AAs I was saying, before you forced me to such rude action, all that drawing the gun is going to do is make me very, very upset.  And, if I might steal a phrase, I don=t think that you would like me when I=m upset.  So let us just remove your little toy so that you are no longer tempted to use it.@  He reached down into the pocket that Colby had been scrabbling for and pulled out a sleek looking pistol.  AHmmm, a very nice gun.  And that is a very nice coat.  I would seem that you are spending my money well.@

Between sobs of pain and trying to catch his breath, Colby was trying to stammer out a question AWha... wha... how... you...@  His eyes danced between Damian and the desk where it sat, against the far wall.  Carved of a solid piece of redwood and beautifully tooled, the desk had required six men to bring it into the room and then the inner wall could be built - a conservative estimate of its weight still put it in the neighborhood of 600 pounds.

AHow did I do that?  Is that what your feeble mind is trying to comprehend Colby?  Why not ask how I knew about the gun, or where I learned about your dealings on the side?  They seem like equally valid questions, do they not?@

As Colby stammered out an affirmative, Damian realized that the dealer had seen too much and, as much as it was going to inconvenience him, Damian wasn=t going to be able to let the punk leave.  As he raised the gun Colby=s eyes widened and his mouth began to open in a scream.  The shot that exploded through the room drowned out any other sound.

Damian reached for the phone, the smell of cordite thick in his nostrils, as he watched the life fade from the young man=s eyes.  His finger pressed a single number on the speed dial pad as Colby died.  Damian watched with something akin to fascination as the spark of life faded from the young man at his feet.  Once again a human being was reduced to so much cold meat.

AWhat?@ the voice on the other end spat out the word.  He must have been occupied Damian mused, the thought bringing a smile to his face.  AWhat do you want?@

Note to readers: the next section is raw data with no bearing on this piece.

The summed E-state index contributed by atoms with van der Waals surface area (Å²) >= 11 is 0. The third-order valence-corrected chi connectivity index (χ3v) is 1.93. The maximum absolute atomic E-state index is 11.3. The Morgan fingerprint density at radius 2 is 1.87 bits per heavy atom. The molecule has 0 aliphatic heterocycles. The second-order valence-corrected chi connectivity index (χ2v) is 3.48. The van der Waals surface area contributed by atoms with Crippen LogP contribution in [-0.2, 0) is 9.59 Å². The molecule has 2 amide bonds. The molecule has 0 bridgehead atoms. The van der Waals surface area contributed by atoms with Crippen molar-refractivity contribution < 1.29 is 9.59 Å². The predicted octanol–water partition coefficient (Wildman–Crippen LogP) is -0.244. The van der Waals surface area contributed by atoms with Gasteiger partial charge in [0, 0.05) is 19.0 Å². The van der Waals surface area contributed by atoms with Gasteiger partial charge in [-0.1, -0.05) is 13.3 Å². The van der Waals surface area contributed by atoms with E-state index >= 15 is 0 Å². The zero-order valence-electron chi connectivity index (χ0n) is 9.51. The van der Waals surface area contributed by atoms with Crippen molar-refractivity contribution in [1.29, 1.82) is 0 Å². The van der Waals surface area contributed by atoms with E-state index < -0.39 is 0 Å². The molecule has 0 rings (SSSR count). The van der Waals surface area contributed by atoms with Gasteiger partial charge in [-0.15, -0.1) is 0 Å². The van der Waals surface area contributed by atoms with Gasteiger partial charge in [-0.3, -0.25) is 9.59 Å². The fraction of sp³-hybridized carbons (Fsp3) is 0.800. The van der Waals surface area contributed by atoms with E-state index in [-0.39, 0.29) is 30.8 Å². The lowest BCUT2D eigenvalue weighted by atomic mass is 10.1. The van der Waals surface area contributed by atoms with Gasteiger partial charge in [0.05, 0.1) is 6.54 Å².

AI am afraid I must call upon your services Greagor, I have a bit of a mess in my office and would like you to send an experienced janitor to clean it up.  Someone skilled with stains and small holes in plaster if you have one.@  Damian knew that Greagor was fuming on the other end of the line, but then again, he always enjoyed making the other man angry.  It had become something of a game between them - Damian would taunt Greagor nightly, trying to goad him into doing something rash.  So far he had not risen to the bait - not completely.

AFine.  He=s on his way.  And Christ, you limey bastard, why can’t you speak like a normal person?@  A sudden click cut off any reply that Damian would have made. He smiled.  Greagor=s getting more and more terse.  That=s a good sign he thought to himself with a sardonic smile upon his lips.  He must be just about ready to boil over.  Maybe I can finally be rid if that incompetent fool.

Wednesday, January 26, 2011

And now for something completely different 5 / 30

I am a cynic.  Oddly enough, it appears that I am not perceived as such by a large number of people who know me.   Which makes me wonder if I am not really a cynic, but rather a cynic wanna-be, which makes me wonder why anyone would want to be a cynic, which makes me wonder how, in the terrible world we live in anyone can be anything but a cynic, which makes me want a drink.  Usually iced tea, but tonight it’s Cuban rum and coke.  Not alone, that would be bad.  Tonight I am drinking with our cat.  She’s great company, if a bit quiet, which is great because I apparently have a lot to say.